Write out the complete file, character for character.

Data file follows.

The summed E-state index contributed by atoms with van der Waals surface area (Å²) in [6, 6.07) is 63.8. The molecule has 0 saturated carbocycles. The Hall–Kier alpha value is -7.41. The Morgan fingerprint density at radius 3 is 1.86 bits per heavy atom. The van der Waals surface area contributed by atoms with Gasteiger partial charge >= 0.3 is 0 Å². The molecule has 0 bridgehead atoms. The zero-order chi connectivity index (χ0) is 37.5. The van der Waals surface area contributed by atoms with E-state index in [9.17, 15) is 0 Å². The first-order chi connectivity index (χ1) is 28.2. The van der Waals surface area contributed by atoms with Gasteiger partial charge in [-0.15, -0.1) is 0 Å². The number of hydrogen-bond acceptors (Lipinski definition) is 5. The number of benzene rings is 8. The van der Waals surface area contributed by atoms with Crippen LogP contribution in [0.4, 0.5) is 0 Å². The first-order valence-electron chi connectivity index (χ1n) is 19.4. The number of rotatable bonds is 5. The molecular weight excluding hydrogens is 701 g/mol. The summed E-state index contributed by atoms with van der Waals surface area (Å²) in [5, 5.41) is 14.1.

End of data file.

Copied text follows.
The summed E-state index contributed by atoms with van der Waals surface area (Å²) in [6, 6.07) is 63.8. The molecule has 0 saturated carbocycles. The Hall–Kier alpha value is -7.41. The Morgan fingerprint density at radius 3 is 1.86 bits per heavy atom. The van der Waals surface area contributed by atoms with Gasteiger partial charge >= 0.3 is 0 Å². The molecule has 0 bridgehead atoms. The zero-order chi connectivity index (χ0) is 37.5. The van der Waals surface area contributed by atoms with E-state index in [9.17, 15) is 0 Å². The first-order chi connectivity index (χ1) is 28.2. The van der Waals surface area contributed by atoms with Gasteiger partial charge in [-0.15, -0.1) is 0 Å². The number of hydrogen-bond acceptors (Lipinski definition) is 5. The number of benzene rings is 8. The van der Waals surface area contributed by atoms with Crippen LogP contribution in [0.4, 0.5) is 0 Å². The first-order valence-electron chi connectivity index (χ1n) is 19.4. The number of rotatable bonds is 5. The molecular weight excluding hydrogens is 701 g/mol. The summed E-state index contributed by atoms with van der Waals surface area (Å²) in [5, 5.41) is 14.1.